Does Drano Damage Pipes?

Drano – the all-American chemical drain cleaner was introduced in 1923, and is formulated to clear clogs.

It eats away quickly at softened grease and clogs in pipes in your home by generating intense heat at near boiling temperatures and several chemical reactions happen until the clog dissolves.

But ask any professional plumber if Drano is good for your pipes and plumbing problems, and the answer you’re most likely to get is absolutely not!

The chemical action of Drano can help temporarily release clogs in your clogged drain, dirty drain, garbage disposal drains and toilet bowls, including ceramic toilet bowls and porcelain toilets, and other types of drains like in your bathroom sinks and kitchen sinks.

But on the downside Drano can create toxic fumes and these harmful fumes and the chemical reaction can cause significant damage to pipes including plastic pipes, PVC pipes and galvanized metal pipes over time, leading to expensive repairs.

So the big questions are does using Drano cause damage to pipes, how does Drano cause damage to pipes, and tips on pipe maintenance.

To answer briefly, the ingredients in Drano cause a strong chemical reaction that removes clogged material from drains but can damage your pipes and other things in your home that pipes are linked to, such as heat pumps and tankless water heaters, so they may eventually break.

What are the Ingredients in Drano?

Drano offers a long lineup of products, each featuring a slightly different ingredient list. But here are the most common ingredients in Drano.

  • Sodium hypochlorite 

Commonly referred to as bleach, sodium hypochlorite is an oxidizing agent, which oxidizes the upper layer of the plastic.

Sodium hypochlorite is often used as a cleaning agent but when you pour it down your bathroom sink through Drano can cause damage such as corroded pipes over time.

With regards to how much time it takes for sodium hypochlorite to damage your pipes, it depends on the type of pipe.

PVC pipes do not get damaged easily by sodium hypochlorate, but the damage is inevitable over the long term.

Sodium hypochlorite can also cause skin irritation and allergies, and in worse cases can damage your vision.

  • Sodium hydroxide (lye)

Generally used to produce soaps, dyes, and petroleum products, sodium hydroxide produces heat when it reacts with the other chemicals in Drano, resulting in warped pipes over time.

Further, caustic chemicals such as sodium hydroxide can corrode organic tissue, and cause painful burns when in contact with your skin, and inhaling this chemical can affect your lungs.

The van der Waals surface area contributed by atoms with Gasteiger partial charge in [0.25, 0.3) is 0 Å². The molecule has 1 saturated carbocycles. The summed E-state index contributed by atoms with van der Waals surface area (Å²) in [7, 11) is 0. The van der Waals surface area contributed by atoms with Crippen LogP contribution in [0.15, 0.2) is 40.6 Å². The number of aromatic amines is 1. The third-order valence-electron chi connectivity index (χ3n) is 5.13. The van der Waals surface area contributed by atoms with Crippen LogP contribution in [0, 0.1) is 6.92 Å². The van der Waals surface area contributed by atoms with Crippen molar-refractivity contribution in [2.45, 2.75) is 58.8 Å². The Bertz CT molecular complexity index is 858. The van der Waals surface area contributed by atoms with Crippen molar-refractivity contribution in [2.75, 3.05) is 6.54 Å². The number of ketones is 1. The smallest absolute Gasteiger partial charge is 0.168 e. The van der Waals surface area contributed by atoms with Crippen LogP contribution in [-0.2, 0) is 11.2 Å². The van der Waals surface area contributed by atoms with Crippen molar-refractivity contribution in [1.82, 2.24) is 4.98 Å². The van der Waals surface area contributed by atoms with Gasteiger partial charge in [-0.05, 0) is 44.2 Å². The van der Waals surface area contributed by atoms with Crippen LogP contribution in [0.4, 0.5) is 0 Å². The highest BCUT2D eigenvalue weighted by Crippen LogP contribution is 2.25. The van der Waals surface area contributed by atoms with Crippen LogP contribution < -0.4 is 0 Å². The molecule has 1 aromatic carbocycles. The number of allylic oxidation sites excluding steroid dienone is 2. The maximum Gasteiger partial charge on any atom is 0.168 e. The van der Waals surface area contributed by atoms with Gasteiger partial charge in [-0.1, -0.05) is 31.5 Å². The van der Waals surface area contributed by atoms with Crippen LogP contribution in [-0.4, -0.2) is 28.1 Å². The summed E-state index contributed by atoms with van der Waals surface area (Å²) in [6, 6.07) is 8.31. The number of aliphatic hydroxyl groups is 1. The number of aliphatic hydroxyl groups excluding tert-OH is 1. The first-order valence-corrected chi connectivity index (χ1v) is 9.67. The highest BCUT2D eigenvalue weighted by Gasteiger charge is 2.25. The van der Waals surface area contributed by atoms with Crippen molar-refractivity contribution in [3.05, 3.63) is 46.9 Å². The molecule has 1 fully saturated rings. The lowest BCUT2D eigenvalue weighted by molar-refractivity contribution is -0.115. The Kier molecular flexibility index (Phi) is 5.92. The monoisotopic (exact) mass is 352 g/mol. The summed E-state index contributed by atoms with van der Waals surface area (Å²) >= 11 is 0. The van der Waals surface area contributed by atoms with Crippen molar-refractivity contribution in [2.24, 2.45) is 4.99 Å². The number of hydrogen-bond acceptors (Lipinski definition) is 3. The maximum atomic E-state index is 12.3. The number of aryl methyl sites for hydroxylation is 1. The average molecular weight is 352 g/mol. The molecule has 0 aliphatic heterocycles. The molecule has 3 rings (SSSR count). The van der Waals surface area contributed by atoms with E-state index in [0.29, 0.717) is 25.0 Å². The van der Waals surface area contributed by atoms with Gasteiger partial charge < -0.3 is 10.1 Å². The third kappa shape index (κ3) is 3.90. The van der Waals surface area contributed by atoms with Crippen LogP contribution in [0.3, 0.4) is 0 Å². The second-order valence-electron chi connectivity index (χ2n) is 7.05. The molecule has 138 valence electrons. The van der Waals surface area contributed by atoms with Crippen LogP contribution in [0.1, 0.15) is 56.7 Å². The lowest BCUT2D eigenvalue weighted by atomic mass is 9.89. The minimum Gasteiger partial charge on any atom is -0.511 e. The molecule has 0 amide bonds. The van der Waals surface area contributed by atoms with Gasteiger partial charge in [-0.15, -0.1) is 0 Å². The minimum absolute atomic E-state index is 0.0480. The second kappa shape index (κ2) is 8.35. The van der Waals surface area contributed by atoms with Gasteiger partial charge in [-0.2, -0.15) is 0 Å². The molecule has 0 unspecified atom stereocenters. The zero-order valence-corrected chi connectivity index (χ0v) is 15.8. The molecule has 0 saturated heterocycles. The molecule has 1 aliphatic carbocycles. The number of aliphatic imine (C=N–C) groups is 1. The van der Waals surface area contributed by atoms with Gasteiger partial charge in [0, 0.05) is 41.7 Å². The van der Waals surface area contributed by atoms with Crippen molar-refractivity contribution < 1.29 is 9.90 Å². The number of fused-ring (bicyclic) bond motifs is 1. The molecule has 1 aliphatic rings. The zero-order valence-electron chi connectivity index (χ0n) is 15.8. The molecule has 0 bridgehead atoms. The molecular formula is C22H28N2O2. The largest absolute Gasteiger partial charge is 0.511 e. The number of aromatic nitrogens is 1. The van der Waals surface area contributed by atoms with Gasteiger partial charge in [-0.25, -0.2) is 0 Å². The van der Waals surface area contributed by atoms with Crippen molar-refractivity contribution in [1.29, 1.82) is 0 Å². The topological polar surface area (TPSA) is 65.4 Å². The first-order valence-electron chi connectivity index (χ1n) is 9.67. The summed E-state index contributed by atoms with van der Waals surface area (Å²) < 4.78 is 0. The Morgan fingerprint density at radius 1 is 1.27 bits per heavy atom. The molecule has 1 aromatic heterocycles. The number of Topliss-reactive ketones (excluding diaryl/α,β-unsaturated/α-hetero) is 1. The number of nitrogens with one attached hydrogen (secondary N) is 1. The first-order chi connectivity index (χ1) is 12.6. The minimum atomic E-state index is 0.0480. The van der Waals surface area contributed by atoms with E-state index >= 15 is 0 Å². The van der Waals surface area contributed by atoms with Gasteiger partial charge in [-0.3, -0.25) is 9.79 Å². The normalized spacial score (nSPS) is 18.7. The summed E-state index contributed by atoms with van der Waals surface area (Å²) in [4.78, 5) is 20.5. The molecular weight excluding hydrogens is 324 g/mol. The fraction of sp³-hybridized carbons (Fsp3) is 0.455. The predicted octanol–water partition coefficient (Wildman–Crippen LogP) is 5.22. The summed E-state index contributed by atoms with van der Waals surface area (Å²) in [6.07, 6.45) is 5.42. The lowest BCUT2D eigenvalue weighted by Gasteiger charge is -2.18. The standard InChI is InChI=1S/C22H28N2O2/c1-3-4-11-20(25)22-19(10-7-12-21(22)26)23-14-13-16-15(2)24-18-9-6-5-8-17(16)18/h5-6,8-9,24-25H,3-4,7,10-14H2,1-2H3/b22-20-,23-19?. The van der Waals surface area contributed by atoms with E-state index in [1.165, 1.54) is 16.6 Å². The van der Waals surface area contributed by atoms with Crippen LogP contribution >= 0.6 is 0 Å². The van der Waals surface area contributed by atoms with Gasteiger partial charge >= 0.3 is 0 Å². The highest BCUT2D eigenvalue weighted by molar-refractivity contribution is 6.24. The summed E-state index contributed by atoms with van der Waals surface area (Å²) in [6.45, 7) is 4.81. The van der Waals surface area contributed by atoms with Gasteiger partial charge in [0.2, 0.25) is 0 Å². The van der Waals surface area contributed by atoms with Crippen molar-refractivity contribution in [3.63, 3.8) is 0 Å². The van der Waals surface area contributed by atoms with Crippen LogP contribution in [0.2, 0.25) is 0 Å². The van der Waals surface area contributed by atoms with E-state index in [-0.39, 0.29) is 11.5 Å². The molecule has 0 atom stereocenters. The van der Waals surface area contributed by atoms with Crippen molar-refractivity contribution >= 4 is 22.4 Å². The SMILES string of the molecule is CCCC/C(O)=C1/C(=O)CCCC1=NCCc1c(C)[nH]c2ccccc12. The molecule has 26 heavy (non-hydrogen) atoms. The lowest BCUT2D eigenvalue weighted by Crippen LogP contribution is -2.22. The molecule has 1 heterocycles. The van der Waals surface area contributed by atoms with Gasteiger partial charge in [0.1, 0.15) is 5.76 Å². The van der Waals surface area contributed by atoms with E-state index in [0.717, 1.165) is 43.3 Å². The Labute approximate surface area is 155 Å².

• Sodium silicate

Each Drano bottle of chemical drain cleaner includes sodium silicate, which, just like sodium hypochlorite, is corrosive in nature.

Sodium silicate is also found in most laundry detergents and prevents household surfaces such as drainaige areas and faucets from corrosion.

  • Water 

Water serves as a liquid base for each product.

How Does Drano Work?

Most Drano drain cleaners also contain aluminum, and salt, which cause several chemical reactions simultaneously when they react with the other chemicals in the product in your clogged toilet or clogged sink.

The lye in Drano takes the lead and decomposes all the organic material in the pipes, after which the aluminum reacts with the lye, which increases the temperature to near-boiling temperatures to accelerate the decomposition process.

The Chemical Reaction Explained

The lye in this chemical cleaning product also reacts with the grease in sinks and produces a soapy substance (soap making hydrogen bubbles) that dissolves the clogged matter, and makes way for the hot water to wash it away. The hot water dissolves the remaining chemicals in your drain.

Why You Shouldn’t Use Drano?

While all this may sound like an intriguing process to get rid of clogged materials, there’s a few big problems it can cause.

  • First and most importantly, let’s talk health! Drano can dissolve any organic matter, but can cause serious damage if it comes in contact with your skin and eyes.
  • Drano is corrosive in nature, and can melt PVC pipes and deteriorate the silicone sealant or plumbers putty that seals the pipes.
  • Using Drano in toilet bowls, has been known to cause them to crack, and leave you with an inoperable plumbing system, and costly repairs.